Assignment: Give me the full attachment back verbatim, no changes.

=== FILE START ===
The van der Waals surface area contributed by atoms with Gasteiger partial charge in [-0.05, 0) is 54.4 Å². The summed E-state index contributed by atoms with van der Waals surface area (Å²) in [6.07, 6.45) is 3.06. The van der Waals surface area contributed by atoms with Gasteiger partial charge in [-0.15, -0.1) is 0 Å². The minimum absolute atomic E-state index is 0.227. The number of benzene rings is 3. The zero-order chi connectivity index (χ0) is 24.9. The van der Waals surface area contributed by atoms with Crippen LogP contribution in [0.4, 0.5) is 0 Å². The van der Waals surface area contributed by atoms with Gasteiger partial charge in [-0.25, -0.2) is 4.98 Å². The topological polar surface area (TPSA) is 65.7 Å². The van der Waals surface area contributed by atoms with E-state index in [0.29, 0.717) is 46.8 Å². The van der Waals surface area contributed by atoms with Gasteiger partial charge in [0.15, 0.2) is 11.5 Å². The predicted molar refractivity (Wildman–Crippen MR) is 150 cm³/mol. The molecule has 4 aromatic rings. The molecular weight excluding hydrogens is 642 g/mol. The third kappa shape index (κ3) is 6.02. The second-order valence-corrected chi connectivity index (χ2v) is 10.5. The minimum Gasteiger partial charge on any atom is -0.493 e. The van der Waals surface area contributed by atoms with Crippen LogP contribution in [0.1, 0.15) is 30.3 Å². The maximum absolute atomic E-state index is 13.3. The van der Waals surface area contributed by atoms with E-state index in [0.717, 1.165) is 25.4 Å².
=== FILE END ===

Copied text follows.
The van der Waals surface area contributed by atoms with Gasteiger partial charge in [-0.05, 0) is 54.4 Å². The summed E-state index contributed by atoms with van der Waals surface area (Å²) in [6.07, 6.45) is 3.06. The van der Waals surface area contributed by atoms with Gasteiger partial charge in [-0.15, -0.1) is 0 Å². The minimum absolute atomic E-state index is 0.227. The number of benzene rings is 3. The zero-order chi connectivity index (χ0) is 24.9. The van der Waals surface area contributed by atoms with Crippen LogP contribution in [0.4, 0.5) is 0 Å². The van der Waals surface area contributed by atoms with Gasteiger partial charge in [-0.25, -0.2) is 4.98 Å². The topological polar surface area (TPSA) is 65.7 Å². The van der Waals surface area contributed by atoms with E-state index in [0.29, 0.717) is 46.8 Å². The van der Waals surface area contributed by atoms with Gasteiger partial charge in [0.15, 0.2) is 11.5 Å². The predicted molar refractivity (Wildman–Crippen MR) is 150 cm³/mol. The molecule has 4 aromatic rings. The molecular weight excluding hydrogens is 642 g/mol. The third kappa shape index (κ3) is 6.02. The second-order valence-corrected chi connectivity index (χ2v) is 10.5. The minimum Gasteiger partial charge on any atom is -0.493 e. The van der Waals surface area contributed by atoms with Crippen LogP contribution in [0.1, 0.15) is 30.3 Å². The maximum absolute atomic E-state index is 13.3. The van der Waals surface area contributed by atoms with E-state index in [0.717, 1.165) is 25.4 Å².